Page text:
5 Linux commands you need to know to troubleshoot problems

Having issues in Linux? These commands can help you get to the bottom of them.
Written by Jack Wallen, Contributing Writer
Jack Wallen/ZDNET

Much to the chagrin of those who'd like to malign the Linux operating system, it's actually quite easy to use. Thanks to modern GUI desktop environments and applications, anyone could jump into the fray and know what they're doing. 

But on the rare occasion in which trouble arises, you might want to know a few commands to help you out. The problem is that there are so many commands available to you within the realm of Linux, which makes it challenging to know which commands are the best options.

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Sure, you could learn any of the commands that display system information (such as top, free, iostat, htop, vmstat, or iftop), but those tools will only get you so far. What is more valuable is skipping to the command that can really help you if something goes wrong.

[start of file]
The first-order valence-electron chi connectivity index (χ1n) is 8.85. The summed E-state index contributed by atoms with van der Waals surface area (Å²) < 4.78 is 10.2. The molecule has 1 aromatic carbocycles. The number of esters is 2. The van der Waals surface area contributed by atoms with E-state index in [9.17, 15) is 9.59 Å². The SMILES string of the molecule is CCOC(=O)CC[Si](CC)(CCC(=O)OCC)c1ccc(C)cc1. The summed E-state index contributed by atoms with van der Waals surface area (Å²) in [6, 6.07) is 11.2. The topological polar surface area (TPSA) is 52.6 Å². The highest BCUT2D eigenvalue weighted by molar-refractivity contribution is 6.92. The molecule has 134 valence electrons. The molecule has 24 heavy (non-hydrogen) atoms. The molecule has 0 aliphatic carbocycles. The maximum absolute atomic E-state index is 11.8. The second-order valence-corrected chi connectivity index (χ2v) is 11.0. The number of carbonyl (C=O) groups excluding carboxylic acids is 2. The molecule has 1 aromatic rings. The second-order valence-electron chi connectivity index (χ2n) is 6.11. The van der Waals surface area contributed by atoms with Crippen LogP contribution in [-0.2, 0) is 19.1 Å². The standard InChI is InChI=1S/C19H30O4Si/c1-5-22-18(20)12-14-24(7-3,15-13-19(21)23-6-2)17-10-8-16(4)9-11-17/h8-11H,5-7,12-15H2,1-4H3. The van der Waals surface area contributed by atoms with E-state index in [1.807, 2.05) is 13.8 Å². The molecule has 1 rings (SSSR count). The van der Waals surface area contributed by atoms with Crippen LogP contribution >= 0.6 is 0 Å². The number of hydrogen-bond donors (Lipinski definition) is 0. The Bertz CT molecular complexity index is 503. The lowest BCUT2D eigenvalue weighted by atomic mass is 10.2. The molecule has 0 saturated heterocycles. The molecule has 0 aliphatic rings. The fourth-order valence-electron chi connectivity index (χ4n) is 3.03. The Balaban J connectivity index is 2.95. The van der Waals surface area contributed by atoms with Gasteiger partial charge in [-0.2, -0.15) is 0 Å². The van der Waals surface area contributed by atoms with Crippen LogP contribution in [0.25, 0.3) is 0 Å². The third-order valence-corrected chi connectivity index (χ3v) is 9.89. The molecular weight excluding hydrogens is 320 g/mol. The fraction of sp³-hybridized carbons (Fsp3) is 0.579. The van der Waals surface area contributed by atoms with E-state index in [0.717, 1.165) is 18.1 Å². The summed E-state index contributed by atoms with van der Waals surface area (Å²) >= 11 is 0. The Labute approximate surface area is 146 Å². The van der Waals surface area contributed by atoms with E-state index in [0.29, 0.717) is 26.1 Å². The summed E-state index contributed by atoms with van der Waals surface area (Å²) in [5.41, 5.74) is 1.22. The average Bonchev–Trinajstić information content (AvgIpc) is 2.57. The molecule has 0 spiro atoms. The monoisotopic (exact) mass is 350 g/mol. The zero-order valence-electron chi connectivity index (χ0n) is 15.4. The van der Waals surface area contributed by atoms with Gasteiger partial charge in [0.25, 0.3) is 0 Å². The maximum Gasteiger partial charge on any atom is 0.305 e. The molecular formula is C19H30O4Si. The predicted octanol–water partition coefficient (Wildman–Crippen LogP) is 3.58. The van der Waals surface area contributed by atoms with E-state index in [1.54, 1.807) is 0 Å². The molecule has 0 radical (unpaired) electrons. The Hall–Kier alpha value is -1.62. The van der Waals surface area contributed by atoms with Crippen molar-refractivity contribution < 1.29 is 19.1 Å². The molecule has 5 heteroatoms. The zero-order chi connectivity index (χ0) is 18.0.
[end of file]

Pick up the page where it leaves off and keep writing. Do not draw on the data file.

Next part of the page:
And with that introduction out of the way, let's get to the commands.

1. dmesg

Back when I first started using Linux, dmesg was my best friend. Essentially, dmesg is used to examine all messages that are created after the bootloader phase of the kernel. In other words, you might find a clue for anything you could possibly troubleshoot right here.

Unlike the dmesg of old, you now have to run the command with sudo privileges, so:

sudo dmesg